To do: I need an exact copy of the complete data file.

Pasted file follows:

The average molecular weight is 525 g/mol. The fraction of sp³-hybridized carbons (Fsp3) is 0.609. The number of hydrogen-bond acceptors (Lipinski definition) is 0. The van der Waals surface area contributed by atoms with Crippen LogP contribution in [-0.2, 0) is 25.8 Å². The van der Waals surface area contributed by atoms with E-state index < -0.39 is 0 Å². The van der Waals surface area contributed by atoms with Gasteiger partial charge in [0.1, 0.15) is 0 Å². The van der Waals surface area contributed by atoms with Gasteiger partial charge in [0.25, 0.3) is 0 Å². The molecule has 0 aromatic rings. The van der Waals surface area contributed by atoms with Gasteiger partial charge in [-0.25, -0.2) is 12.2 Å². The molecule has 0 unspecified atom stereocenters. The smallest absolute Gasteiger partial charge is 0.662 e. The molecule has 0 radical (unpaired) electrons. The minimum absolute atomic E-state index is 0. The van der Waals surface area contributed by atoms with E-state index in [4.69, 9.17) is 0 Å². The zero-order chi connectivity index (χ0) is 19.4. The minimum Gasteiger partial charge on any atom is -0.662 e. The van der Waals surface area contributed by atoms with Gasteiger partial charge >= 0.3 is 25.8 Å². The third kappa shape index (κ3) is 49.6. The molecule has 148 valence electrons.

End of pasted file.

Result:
The average molecular weight is 525 g/mol. The fraction of sp³-hybridized carbons (Fsp3) is 0.609. The number of hydrogen-bond acceptors (Lipinski definition) is 0. The van der Waals surface area contributed by atoms with Crippen LogP contribution in [-0.2, 0) is 25.8 Å². The van der Waals surface area contributed by atoms with E-state index < -0.39 is 0 Å². The van der Waals surface area contributed by atoms with Gasteiger partial charge in [0.1, 0.15) is 0 Å². The van der Waals surface area contributed by atoms with Gasteiger partial charge in [0.25, 0.3) is 0 Å². The molecule has 0 aromatic rings. The van der Waals surface area contributed by atoms with Gasteiger partial charge in [-0.25, -0.2) is 12.2 Å². The molecule has 0 unspecified atom stereocenters. The smallest absolute Gasteiger partial charge is 0.662 e. The molecule has 0 radical (unpaired) electrons. The minimum absolute atomic E-state index is 0. The van der Waals surface area contributed by atoms with E-state index in [4.69, 9.17) is 0 Å². The zero-order chi connectivity index (χ0) is 19.4. The minimum Gasteiger partial charge on any atom is -0.662 e. The van der Waals surface area contributed by atoms with Gasteiger partial charge >= 0.3 is 25.8 Å². The third kappa shape index (κ3) is 49.6. The molecule has 148 valence electrons.